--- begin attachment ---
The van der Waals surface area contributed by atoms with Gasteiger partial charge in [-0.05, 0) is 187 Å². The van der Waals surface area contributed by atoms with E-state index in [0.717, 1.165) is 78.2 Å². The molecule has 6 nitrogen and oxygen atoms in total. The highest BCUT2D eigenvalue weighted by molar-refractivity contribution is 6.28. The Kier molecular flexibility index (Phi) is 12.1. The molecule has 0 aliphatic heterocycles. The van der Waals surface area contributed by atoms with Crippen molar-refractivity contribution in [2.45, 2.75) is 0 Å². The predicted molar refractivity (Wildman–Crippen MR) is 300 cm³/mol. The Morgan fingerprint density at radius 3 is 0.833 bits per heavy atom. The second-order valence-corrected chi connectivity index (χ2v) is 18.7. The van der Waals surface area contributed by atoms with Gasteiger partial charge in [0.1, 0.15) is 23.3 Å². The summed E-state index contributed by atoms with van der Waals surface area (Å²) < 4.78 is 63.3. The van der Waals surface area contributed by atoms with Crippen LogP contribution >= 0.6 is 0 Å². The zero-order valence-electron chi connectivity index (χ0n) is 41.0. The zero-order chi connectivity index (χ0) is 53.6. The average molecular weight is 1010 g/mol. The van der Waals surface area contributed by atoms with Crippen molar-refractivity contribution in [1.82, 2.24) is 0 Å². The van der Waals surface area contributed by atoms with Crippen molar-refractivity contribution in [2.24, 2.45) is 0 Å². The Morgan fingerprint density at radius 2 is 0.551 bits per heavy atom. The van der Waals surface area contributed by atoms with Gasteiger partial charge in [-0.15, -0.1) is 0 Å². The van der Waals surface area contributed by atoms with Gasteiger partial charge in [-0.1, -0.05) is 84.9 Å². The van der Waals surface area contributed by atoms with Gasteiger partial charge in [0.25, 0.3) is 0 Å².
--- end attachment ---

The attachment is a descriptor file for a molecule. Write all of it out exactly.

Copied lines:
The van der Waals surface area contributed by atoms with Gasteiger partial charge in [-0.05, 0) is 187 Å². The van der Waals surface area contributed by atoms with E-state index in [0.717, 1.165) is 78.2 Å². The molecule has 6 nitrogen and oxygen atoms in total. The highest BCUT2D eigenvalue weighted by molar-refractivity contribution is 6.28. The Kier molecular flexibility index (Phi) is 12.1. The molecule has 0 aliphatic heterocycles. The van der Waals surface area contributed by atoms with Crippen molar-refractivity contribution in [2.45, 2.75) is 0 Å². The predicted molar refractivity (Wildman–Crippen MR) is 300 cm³/mol. The Morgan fingerprint density at radius 3 is 0.833 bits per heavy atom. The second-order valence-corrected chi connectivity index (χ2v) is 18.7. The van der Waals surface area contributed by atoms with Gasteiger partial charge in [0.1, 0.15) is 23.3 Å². The summed E-state index contributed by atoms with van der Waals surface area (Å²) < 4.78 is 63.3. The van der Waals surface area contributed by atoms with Crippen LogP contribution >= 0.6 is 0 Å². The zero-order valence-electron chi connectivity index (χ0n) is 41.0. The zero-order chi connectivity index (χ0) is 53.6. The average molecular weight is 1010 g/mol. The van der Waals surface area contributed by atoms with Crippen molar-refractivity contribution in [1.82, 2.24) is 0 Å². The van der Waals surface area contributed by atoms with Crippen molar-refractivity contribution in [2.24, 2.45) is 0 Å². The Morgan fingerprint density at radius 2 is 0.551 bits per heavy atom. The van der Waals surface area contributed by atoms with Gasteiger partial charge in [-0.15, -0.1) is 0 Å². The van der Waals surface area contributed by atoms with Gasteiger partial charge in [-0.1, -0.05) is 84.9 Å². The van der Waals surface area contributed by atoms with Gasteiger partial charge in [0.25, 0.3) is 0 Å².